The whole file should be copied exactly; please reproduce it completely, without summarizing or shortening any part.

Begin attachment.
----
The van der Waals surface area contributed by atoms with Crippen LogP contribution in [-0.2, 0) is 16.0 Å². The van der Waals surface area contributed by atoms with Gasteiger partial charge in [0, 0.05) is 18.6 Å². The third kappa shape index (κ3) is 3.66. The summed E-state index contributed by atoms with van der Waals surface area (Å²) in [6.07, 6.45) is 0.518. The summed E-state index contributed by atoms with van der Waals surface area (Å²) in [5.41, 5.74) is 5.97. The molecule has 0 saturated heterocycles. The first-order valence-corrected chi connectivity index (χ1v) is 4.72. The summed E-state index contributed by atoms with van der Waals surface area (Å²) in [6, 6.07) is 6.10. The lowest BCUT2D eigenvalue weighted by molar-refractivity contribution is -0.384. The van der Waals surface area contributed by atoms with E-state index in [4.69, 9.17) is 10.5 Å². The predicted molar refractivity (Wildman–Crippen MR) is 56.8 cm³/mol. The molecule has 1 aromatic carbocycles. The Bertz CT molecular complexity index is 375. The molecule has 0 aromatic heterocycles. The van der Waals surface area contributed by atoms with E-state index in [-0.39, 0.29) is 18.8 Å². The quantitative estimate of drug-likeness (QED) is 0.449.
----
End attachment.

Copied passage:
The van der Waals surface area contributed by atoms with Crippen LogP contribution in [-0.2, 0) is 16.0 Å². The van der Waals surface area contributed by atoms with Gasteiger partial charge in [0, 0.05) is 18.6 Å². The third kappa shape index (κ3) is 3.66. The summed E-state index contributed by atoms with van der Waals surface area (Å²) in [6.07, 6.45) is 0.518. The summed E-state index contributed by atoms with van der Waals surface area (Å²) in [5.41, 5.74) is 5.97. The molecule has 0 saturated heterocycles. The first-order valence-corrected chi connectivity index (χ1v) is 4.72. The summed E-state index contributed by atoms with van der Waals surface area (Å²) in [6, 6.07) is 6.10. The lowest BCUT2D eigenvalue weighted by molar-refractivity contribution is -0.384. The van der Waals surface area contributed by atoms with E-state index in [4.69, 9.17) is 10.5 Å². The predicted molar refractivity (Wildman–Crippen MR) is 56.8 cm³/mol. The molecule has 1 aromatic carbocycles. The Bertz CT molecular complexity index is 375. The molecule has 0 aromatic heterocycles. The van der Waals surface area contributed by atoms with E-state index in [-0.39, 0.29) is 18.8 Å². The quantitative estimate of drug-likeness (QED) is 0.449.